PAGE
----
The Secret to Leadership
Bill Robinson, PhD
The biggest challenge to becoming a good leader is yourself. The most vital resource you have to becoming a good leader is also yourself.
When you think of good leaders, who do you imagine? Someone in a position of authority, like a President or CEO? With a simple command, these people can order the movement of armies and direct legions of workers. Or someone whose leadership did not come from holding a certain position, but from the way their inspired others?
If you supervise others or chair a committee, or you’re a parent, you hold a position of authority and yet you lead not only by command. Commandments often meet resistance or fall on deaf ears. You influence others (including your children) through reasoning, modeling, storytelling, and empowering them to lead with you.
The first principle of leadership is that anyone can lead, anytime, and from anywhere. This is because leadership happens when we put aside whatever authority we may have. Leadership is the ability to mobilize people to make a difference by working together, particularly when the correct course of action is uncertain. It involves carefully diagnosing the situation and intervening wisely. Most importantly, it involves understanding the perceptions and motivations of those you need to mobilize, and then facilitating everyone working in concert.
Like performing in a jazz combo, leadership can come from different players at different moments. But, good leadership requires attuning yourself to the playing of the others and the courage to take risks. It also requires a discipline of self growth. Jazz players – as with other musicians, sports players, and yogis (among others) – are always practicing their craft by going back to the basic scales, routines, and positions.
So, what are the basics of leadership? They are our virtues; what we call in Judaism our middot. They are our ability to be compassionate, courageous, curious, and filled with gratitude and humility, among other middot. We become good leaders by nurturing and employing these basic virtues.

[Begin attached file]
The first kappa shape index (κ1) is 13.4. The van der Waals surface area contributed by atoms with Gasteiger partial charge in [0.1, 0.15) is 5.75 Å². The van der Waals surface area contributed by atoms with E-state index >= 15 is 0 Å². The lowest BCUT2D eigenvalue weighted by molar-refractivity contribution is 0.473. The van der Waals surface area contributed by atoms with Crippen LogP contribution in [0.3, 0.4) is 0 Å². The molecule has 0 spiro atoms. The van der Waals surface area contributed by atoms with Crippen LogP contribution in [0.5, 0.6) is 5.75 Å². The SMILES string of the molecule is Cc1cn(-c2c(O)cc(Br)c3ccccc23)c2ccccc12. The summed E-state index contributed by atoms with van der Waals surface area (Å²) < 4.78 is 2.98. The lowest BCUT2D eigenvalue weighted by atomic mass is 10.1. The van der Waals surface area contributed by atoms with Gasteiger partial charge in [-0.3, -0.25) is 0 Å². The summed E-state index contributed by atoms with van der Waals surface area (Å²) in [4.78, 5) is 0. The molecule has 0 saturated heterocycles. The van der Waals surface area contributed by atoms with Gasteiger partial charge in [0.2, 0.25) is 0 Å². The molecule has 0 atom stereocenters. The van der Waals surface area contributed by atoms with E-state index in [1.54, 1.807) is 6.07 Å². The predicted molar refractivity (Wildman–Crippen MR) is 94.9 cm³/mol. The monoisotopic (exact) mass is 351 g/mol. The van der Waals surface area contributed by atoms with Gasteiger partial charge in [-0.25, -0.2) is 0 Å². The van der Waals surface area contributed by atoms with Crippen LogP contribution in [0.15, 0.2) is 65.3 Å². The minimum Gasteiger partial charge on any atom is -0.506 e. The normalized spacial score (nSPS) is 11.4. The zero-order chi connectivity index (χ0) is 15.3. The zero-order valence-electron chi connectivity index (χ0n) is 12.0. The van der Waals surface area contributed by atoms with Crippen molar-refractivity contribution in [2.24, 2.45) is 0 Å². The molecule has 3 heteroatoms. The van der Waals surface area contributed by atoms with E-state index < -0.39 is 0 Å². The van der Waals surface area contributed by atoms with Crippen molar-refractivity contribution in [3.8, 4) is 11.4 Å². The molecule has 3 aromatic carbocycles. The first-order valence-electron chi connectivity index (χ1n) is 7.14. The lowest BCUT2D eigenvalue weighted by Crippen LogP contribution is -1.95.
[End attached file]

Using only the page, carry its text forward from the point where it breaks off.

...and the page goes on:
The good thing is that we need not go far to discover and develop them, as they are already within us. The Jewish tradition teaches that we are all created in the divine image (b’tzelem Elohim). This means, to quote a line from Torah, that (like God) we all have the capacity to be “compassionate and gracious, slow to anger, abounding in kindness and faithfulness, extending kindness to the thousandth generation, forgiving iniquity, transgression, and sin.” (Exodus 34:6)
We have this divine potential, but we need to cultivate it through a regular discipline of practice. For instance, if you want to develop your curiosity, you need to practice asking questions and seeing the world as full of wonder. If you want to develop your capacity for gratitude, say a blessing every time you encounter something for which you are grateful. See if you can reach 100 blessing a day!
And, what often gets in our way of being good leaders? It’s when we forget to show up using our middot. Instead of being compassionate, we get frustrated. Instead of being humble, we go into a meeting believing we know all the answers.
If we want to mobilize boards, professional teams, or just our family to make a difference, we need to begin by showing up with leadership (not authority). And, the secret to good leadership is leading with virtue (middot).
Na’aleh is here to help you develop your leadership. For inspiring and practical advice on nurturing seven core middot, click here.
And join us at one of our upcoming programs:
Coming soon, Leadership Middot Conversations where you can discover how others are leading with virtue!